The drop top that signified Jaguar’s return to the sports car sector
Finally in 2013 the long-awaited successor to the iconic Jaguar E-Type arrived, named – of course – the F-Type. With drop-dead gorgeous looks penned by designer Ian Callum, it would undoubtedly sell on style alone. But, this wouldn’t do for Jaguar, or driving enthusiasts.
Instead, the brand has the Porsche Boxster and 911 Cabriolet firmly in its sights, so has had to make its latest model better in every respect. Quality, handling and comfort have all been honed and the result is a very special car.
The entry-level F-Type comes with a supercharged 3.0-litre V6 producing 335bhp, so it’s hardly a slouch. But, we’d recommend the V6 S, with the same engine tuned to 375bhp, launching the rear-wheel drive Jag from 0-62mph 4.8 seconds and giving it a top speed of 171mph. If that’s not quick enough for you, there’s a V8 version with a supercar-rivalling 542bhp.
Power in most F-Types is dealt with by an eight-speed ‘Quickshift’ automatic, with paddle shifters found behind the steering wheel for when the mood takes you. Left to its own devices this is an admirably smooth gearbox, making the F-Type easy to drive in town. Select ‘Dynamic’ mode with the toggle switch on the centre console and gears select with greater ferocity and an accompanying explosion from the exhaust. Exciting stuff. We tested the V6 S and found its exhaust note utterly addictive, especially when the Active Sports Exhaust button is pressed to make it even louder.
Introduced for 2015, there's also the option of a six-speed manual gearbox (Jaguar's first since the X-Type) if you go for the V6 or V6 S and all-wheel drive as an option for the V6 S and V8 R. The availability of a manual 'box should appeal to driving purists, but it's not as slick as you'll find in a Porsche, and this is one occasion where we'd plump for the automatic, as it suits the car incredibly well. But, with a reputation for smoking the rear tyres rather easily, four-wheel drive is something we'd wholeheartedly recommend, particularly if you often drive in cold or wet weather.
Ride and Handling
The F-Type has really responsive steering, so it takes hardly any effort to tackle corners, but despite this it also feels pleasingly settled at motorway speeds. Understeer is never an issue and neither is body roll, the F-Type simply slices through corners. Both the ‘S’ and ‘R’ versions feature active suspension able to adjust their stiffness hundreds of times each second to take account of conditions and even hard braking and acceleration.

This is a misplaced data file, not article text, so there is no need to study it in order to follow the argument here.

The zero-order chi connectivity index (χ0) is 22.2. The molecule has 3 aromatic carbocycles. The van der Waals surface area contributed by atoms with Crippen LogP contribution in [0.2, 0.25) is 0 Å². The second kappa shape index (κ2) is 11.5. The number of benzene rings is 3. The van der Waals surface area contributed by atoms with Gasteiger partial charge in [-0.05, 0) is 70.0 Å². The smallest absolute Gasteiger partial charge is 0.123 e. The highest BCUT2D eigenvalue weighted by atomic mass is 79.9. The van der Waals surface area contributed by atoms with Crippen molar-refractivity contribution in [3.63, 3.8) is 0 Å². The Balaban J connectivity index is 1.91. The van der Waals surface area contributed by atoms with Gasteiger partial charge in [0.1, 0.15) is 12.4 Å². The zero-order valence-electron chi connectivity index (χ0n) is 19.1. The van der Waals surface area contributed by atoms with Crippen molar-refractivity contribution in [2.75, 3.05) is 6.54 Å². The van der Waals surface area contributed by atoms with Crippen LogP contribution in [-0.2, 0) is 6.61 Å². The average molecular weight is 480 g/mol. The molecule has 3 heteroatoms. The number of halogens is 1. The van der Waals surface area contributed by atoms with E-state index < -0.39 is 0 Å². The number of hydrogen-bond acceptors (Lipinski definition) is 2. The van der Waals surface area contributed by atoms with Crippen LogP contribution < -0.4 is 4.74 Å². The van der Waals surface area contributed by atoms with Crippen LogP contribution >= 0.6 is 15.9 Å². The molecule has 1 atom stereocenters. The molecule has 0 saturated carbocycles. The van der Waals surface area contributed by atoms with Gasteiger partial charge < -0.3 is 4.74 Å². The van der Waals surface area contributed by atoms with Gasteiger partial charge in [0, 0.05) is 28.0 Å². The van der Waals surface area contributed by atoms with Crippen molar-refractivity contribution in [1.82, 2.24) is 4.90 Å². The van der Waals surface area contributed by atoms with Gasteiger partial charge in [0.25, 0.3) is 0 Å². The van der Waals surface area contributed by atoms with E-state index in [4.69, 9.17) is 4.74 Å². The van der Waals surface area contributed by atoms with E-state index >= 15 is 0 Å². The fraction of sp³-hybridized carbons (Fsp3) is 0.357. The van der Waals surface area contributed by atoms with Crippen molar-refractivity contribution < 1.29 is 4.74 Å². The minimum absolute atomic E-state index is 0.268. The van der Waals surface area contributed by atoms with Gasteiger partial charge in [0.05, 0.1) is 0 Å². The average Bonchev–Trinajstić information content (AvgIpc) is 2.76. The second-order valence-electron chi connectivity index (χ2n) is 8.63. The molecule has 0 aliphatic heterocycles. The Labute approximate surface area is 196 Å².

In fact, the only time the F-Type can be a handful is under acceleration, particularly in winter when we drove it. Skilled drivers will love its willingness to slide, but most should find the traction control and winter driving mode keeps things neat and tidy.
Both the ‘S’ and ‘R’ versions feature active suspension able to adjust their stiffness hundreds of times each second to take account of conditions and even hard braking and acceleration.
Did you know?
The Jaguar F-Type is built in the Castle Bromwich plant in the West Midlands and was designed at Jaguar’s global HQ at Whitely, on the outskirts of Coventry.
Interior And Equipment
The standard seats are supportive and extremely low-slung, helping you take advantage of the F-Types cornering abilities. It’s easy to get comfortable and we found the steering wheel to be just the right size, while there was plenty of room for our feet in the deep foot well. The roof drops with the press of a button and can raise in 12 seconds at speeds up to 30mph.
There’s plenty to get the heart racing, from the pulsing start/stop button when you first get in the car, to the oversized numbers in the rev counter and copper paddle shifters. If we have any criticism, we wish these felt more metallic to the touch and, while the infotainment system is comprehensive in what it can do, the graphics look slightly dated.
While these are hardly deal-breakers, the boot might be. It measures just 200-litres and isn’t the most useful shape, so even short weekend trips will require soft bags and very careful packing. At least folding the roof down has no impact on this, unlike some rivals. The F-Type Coupe has a larger 407-litre boot if you do need more space.
The F-Type Convertible costs from £56,745, placing it between the Porsche Boxster and the 350bhp 911 Cabriolet, the latter starting from £82k, considerably more than the F-Type, making the Jaguar appear good value.
Fuel economy only drops from 33.6.4mpg to 32.8mpg (emissions increasing from 199 to 203g/km) when you go from the standard V6 to the V6 S, so there’s almost no cost disadvantage with the extra power. But, choosing either V6 in manual guise ups the emissions to 234g/km of CO2. It’s, also a different story for the 5.0-litre V8, with high running costs of 26.4mpg and emissions of 255g/km of CO2 making it expensive to tax.
It’s a different story for the 5.0-litre V8, with high running costs of 26.4mpg and emissions of 255g/km of CO2 making it expensive to tax.
The Jaguar F-Type Convertible is a stunning car, both in terms of the way it looks and the smile it puts on your face. Even driving slowly or through town, the wonderful burble from its exhaust will prove irresistible to anyone who loves cars. The Coupe is arguably even better resolved, but for some the extra rush of driving with the roof down will make the soft-top their only choice. Now Jaguar has added manual and four-wheel drive versions to the line-up, the F-Type should suit an even wider group of driving enthusiasts.